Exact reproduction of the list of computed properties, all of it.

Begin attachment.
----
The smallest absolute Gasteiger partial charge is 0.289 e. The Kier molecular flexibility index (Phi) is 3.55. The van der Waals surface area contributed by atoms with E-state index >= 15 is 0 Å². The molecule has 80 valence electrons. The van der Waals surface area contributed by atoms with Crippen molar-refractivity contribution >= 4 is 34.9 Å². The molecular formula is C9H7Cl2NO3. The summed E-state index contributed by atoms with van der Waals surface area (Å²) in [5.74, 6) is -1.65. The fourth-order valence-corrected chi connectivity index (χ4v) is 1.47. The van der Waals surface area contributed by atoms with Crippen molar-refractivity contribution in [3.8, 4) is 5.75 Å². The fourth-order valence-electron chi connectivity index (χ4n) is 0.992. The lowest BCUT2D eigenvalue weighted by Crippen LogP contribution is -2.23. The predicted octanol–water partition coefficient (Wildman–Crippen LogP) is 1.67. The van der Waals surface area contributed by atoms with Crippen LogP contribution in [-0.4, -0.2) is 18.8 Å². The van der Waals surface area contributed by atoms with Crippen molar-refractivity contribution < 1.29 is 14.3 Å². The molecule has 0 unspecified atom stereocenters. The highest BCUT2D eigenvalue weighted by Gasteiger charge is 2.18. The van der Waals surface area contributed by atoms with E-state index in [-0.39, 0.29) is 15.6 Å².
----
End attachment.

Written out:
The smallest absolute Gasteiger partial charge is 0.289 e. The Kier molecular flexibility index (Phi) is 3.55. The van der Waals surface area contributed by atoms with E-state index >= 15 is 0 Å². The molecule has 80 valence electrons. The van der Waals surface area contributed by atoms with Crippen molar-refractivity contribution >= 4 is 34.9 Å². The molecular formula is C9H7Cl2NO3. The summed E-state index contributed by atoms with van der Waals surface area (Å²) in [5.74, 6) is -1.65. The fourth-order valence-corrected chi connectivity index (χ4v) is 1.47. The van der Waals surface area contributed by atoms with Crippen molar-refractivity contribution in [3.8, 4) is 5.75 Å². The fourth-order valence-electron chi connectivity index (χ4n) is 0.992. The lowest BCUT2D eigenvalue weighted by Crippen LogP contribution is -2.23. The predicted octanol–water partition coefficient (Wildman–Crippen LogP) is 1.67. The van der Waals surface area contributed by atoms with Crippen LogP contribution in [-0.4, -0.2) is 18.8 Å². The van der Waals surface area contributed by atoms with Crippen molar-refractivity contribution < 1.29 is 14.3 Å². The molecule has 0 unspecified atom stereocenters. The highest BCUT2D eigenvalue weighted by Gasteiger charge is 2.18. The van der Waals surface area contributed by atoms with E-state index in [-0.39, 0.29) is 15.6 Å².